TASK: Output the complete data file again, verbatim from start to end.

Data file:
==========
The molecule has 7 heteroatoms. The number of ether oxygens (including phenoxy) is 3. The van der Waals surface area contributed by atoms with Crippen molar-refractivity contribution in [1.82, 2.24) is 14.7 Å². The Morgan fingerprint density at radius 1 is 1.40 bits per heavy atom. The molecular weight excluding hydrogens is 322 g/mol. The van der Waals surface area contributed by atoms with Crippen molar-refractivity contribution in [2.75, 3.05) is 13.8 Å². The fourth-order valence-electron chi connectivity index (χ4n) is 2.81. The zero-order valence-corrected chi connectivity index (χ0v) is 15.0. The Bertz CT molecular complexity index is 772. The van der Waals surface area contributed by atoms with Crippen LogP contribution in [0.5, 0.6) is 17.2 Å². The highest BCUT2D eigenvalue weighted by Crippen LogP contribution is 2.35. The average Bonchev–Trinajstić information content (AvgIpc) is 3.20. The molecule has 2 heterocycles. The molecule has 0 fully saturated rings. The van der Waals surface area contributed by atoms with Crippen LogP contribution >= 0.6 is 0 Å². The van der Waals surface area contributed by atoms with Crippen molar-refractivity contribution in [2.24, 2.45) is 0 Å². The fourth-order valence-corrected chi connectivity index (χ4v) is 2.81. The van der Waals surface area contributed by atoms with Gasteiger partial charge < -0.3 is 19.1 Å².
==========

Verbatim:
The molecule has 7 heteroatoms. The number of ether oxygens (including phenoxy) is 3. The van der Waals surface area contributed by atoms with Crippen molar-refractivity contribution in [1.82, 2.24) is 14.7 Å². The Morgan fingerprint density at radius 1 is 1.40 bits per heavy atom. The molecular weight excluding hydrogens is 322 g/mol. The van der Waals surface area contributed by atoms with Crippen molar-refractivity contribution in [2.75, 3.05) is 13.8 Å². The fourth-order valence-electron chi connectivity index (χ4n) is 2.81. The zero-order valence-corrected chi connectivity index (χ0v) is 15.0. The Bertz CT molecular complexity index is 772. The van der Waals surface area contributed by atoms with Crippen LogP contribution in [0.5, 0.6) is 17.2 Å². The highest BCUT2D eigenvalue weighted by Crippen LogP contribution is 2.35. The average Bonchev–Trinajstić information content (AvgIpc) is 3.20. The molecule has 2 heterocycles. The molecule has 0 fully saturated rings. The van der Waals surface area contributed by atoms with Crippen LogP contribution >= 0.6 is 0 Å². The van der Waals surface area contributed by atoms with Crippen molar-refractivity contribution in [2.24, 2.45) is 0 Å². The fourth-order valence-corrected chi connectivity index (χ4v) is 2.81. The van der Waals surface area contributed by atoms with Gasteiger partial charge < -0.3 is 19.1 Å².